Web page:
SYMP 1-1 - Crops gone wild: Evolution of weeds and invasives from domesticated ancestors

Monday, August 8, 2011: 1:40 PM
Ballroom E, Austin Convention Center
Norman Ellstrand, Botany & Plant Sciences, University of California, Riverside, Riverside, CA

The evolution of problematic plants, whether weeds or invasives, is attracting increasing interest. Problematic plants that have evolved from domesticated ancestors have certain advantages for study. Because of their economic importance, domesticated plants are generally well-characterized and readily available for ecogenetic comparison with their wild descendants. Thus, the evolutionary history of crop descendants has the potential to be reconstructed in better detail than other problem plants.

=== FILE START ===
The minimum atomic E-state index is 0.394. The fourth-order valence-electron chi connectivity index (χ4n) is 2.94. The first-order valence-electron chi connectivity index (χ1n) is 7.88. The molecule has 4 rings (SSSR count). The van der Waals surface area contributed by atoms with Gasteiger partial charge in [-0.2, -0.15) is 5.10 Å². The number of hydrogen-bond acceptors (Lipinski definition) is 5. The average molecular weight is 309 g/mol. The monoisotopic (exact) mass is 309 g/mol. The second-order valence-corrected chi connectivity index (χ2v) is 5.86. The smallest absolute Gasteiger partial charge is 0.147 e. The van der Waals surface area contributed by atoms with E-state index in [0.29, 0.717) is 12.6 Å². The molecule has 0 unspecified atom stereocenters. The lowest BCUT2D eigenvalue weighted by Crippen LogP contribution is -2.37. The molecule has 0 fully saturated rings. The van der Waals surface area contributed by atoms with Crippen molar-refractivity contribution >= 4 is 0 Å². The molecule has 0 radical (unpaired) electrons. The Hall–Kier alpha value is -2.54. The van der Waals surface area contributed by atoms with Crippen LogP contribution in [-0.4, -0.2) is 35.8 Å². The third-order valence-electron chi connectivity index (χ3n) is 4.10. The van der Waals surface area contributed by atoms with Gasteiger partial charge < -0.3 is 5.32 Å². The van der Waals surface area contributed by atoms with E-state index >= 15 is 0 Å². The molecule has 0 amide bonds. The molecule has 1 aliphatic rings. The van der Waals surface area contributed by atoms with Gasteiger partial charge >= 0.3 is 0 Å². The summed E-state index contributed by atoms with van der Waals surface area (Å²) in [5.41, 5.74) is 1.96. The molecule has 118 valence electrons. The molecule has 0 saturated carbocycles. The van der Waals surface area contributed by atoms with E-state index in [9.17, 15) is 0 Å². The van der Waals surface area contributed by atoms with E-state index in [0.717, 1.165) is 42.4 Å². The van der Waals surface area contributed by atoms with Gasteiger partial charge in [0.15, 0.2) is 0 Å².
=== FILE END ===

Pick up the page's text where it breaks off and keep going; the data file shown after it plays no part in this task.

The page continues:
Updating a prior study, I present well-established examples of invasives and weeds for which genetic and/or ethnobotanical evidence has confirmed their evolution from domesticates. Despite the advantages of such systems, there are surprisingly few cases. I examine the list for generalizations and then turn to some selected cases to reveal the evolutionary pathways by which plant pests have evolved from domesticates. At the moment, crop descendants remain underexploited for evolutionary study. Promising evolutionary research opportunities for these systems are abundant and worthy of pursuit.

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